Photo of Lauren Kuhlik

Lauren Kuhlik

  • Hosted by American Civil Liberties Union National Prison Project
  • Sponsored by The Art Lerner Memorial Fellowship
  • Service location Washington, District of Columbia
  • Law school Harvard Law School
  • Issue area Prisoners' Rights
  • Fellowship class year 2018
  • Program Design Your Own Fellowship

The Project

Lauren litigated under the Eighth Amendment to end the use of solitary confinement for pregnant women and develop medical and legal partnerships to create and enforce healthcare access for female prisoners.

This project served pregnant prisoners who suffered unconstitutional conditions, including placement in solitary confinement. Approximately 215,000 women were held in state, federal, or local custody in 2014. Experts estimate about 5% of these women—meaning thousands of women—enter prison or jail pregnant, and an unknown number of women are impregnated while incarcerated, usually through coercive sex or outright rape by guards. All of these women could be harmed by the use of solitary confinement and lack of access to reproductive healthcare and options. Prisoners are at a unique disadvantage when it comes to accessing legal services. Nationwide, few organizations exist to assist prisoners with habeas and civil claims, and those that do exist always have far more potential clients than they are able to serve.

Fellowship Highlights

During the two-year Fellowship period, Lauren:

  • Filed several class complaints and successful motions and briefs on behalf of detained and incarcerated people across the country
  • Conducted in-person investigation into conditions of confinement for pregnant people incarcerated in North Carolina including interviews with currently incarcerated women and other advocates
  • Developed “Reproductive Justice Behind Bars,” an ACLU national and affiliate working group and monthly phone call to share resources and assistance on promoting reproductive rights behind bars
  • Worked with local coalition in North Carolina to ensure the release of dozens of pregnant people incarcerated during COVID-19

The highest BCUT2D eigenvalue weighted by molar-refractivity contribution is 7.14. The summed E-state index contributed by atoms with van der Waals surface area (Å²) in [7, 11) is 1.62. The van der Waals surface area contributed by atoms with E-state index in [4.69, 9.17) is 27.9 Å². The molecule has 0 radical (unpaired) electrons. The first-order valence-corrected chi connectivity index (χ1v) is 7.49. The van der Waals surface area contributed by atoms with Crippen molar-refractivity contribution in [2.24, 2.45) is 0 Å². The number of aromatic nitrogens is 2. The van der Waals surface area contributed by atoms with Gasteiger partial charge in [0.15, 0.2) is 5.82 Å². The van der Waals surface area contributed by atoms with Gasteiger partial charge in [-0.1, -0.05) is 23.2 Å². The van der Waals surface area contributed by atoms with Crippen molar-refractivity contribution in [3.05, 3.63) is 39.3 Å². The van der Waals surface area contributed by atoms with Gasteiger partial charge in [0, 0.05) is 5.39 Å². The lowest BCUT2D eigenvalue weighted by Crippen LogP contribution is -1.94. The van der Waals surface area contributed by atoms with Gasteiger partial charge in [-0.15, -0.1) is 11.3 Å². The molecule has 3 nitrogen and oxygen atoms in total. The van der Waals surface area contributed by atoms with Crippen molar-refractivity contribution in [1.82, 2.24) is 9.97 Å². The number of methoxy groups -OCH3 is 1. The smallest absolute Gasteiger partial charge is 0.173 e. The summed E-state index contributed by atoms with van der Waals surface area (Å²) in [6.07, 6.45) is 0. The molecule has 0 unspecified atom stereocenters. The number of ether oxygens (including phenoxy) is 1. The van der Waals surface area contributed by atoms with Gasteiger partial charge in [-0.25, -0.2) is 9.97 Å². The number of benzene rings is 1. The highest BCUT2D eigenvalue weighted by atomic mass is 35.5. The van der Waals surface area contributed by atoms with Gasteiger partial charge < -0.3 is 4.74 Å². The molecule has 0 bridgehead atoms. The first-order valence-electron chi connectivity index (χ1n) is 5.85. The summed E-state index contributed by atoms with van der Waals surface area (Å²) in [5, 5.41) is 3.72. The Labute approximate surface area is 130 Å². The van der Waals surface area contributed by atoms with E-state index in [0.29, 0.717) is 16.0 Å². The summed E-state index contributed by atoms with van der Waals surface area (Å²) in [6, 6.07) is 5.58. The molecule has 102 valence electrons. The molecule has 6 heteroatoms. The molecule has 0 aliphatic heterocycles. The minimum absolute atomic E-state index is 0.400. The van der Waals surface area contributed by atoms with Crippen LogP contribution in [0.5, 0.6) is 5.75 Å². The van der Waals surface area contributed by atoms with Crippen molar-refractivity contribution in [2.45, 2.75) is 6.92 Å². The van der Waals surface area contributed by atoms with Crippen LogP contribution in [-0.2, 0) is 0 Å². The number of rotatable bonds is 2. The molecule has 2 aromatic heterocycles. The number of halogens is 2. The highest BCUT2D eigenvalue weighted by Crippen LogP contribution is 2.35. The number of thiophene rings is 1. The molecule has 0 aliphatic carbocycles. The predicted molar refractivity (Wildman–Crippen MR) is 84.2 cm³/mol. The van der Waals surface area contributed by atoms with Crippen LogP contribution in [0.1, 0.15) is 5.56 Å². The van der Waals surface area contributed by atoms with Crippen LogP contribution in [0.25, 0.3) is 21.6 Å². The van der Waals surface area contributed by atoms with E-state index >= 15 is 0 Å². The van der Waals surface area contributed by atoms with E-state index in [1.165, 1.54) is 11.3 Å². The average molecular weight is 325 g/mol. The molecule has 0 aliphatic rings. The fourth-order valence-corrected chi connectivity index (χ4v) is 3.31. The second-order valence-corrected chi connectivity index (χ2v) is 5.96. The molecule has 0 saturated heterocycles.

Next Steps

Following the Fellowship, Lauren has stayed on with ACLU National Prison Project, where she continues to pursue justice for pregnant and postpartum incarcerated people. 


Pregnant NC prisoners hopes of release fading

During COVID-19 crisis, prioritize release of pregnant inmates

Pregnant Women in North Carolina Prisons are Being Kept in Solitary Confinement

Repealing the Tampon Tax is Just the Beginning

Pregnant and shackled: why inmates are still giving birth cuffed and bound

Speak Freely No One Should be Forced to Give Birth Alone in a Jail Cell

Maine Congressman Claims Free Period Products Don't Belong in Jail Because It's Not a 'Country Club'

The Time is Now: Pregnant People Incarcerated in North Carolina Must be Released

Meet Other Fellows Like Lauren

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Cassandra Capobianco

Host: Florida Institutional Legal Services, Inc.

Sponsor: Advocacy Center for Persons With Disabilities, Inc., The Florida Bar Foundation

Joseph Longley

Host: American Civil Liberties Union National Prison Project

Sponsor: Anonymous

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Maya Goldman

Host: Uptown People’s Law Center

Sponsor: Albert & Anne Mansfield Foundation

Current Fellow

Cheryl Kreisher

Host: National Clearinghouse for the Defense of Battered Women

Sponsor: Greenberg Traurig, LLP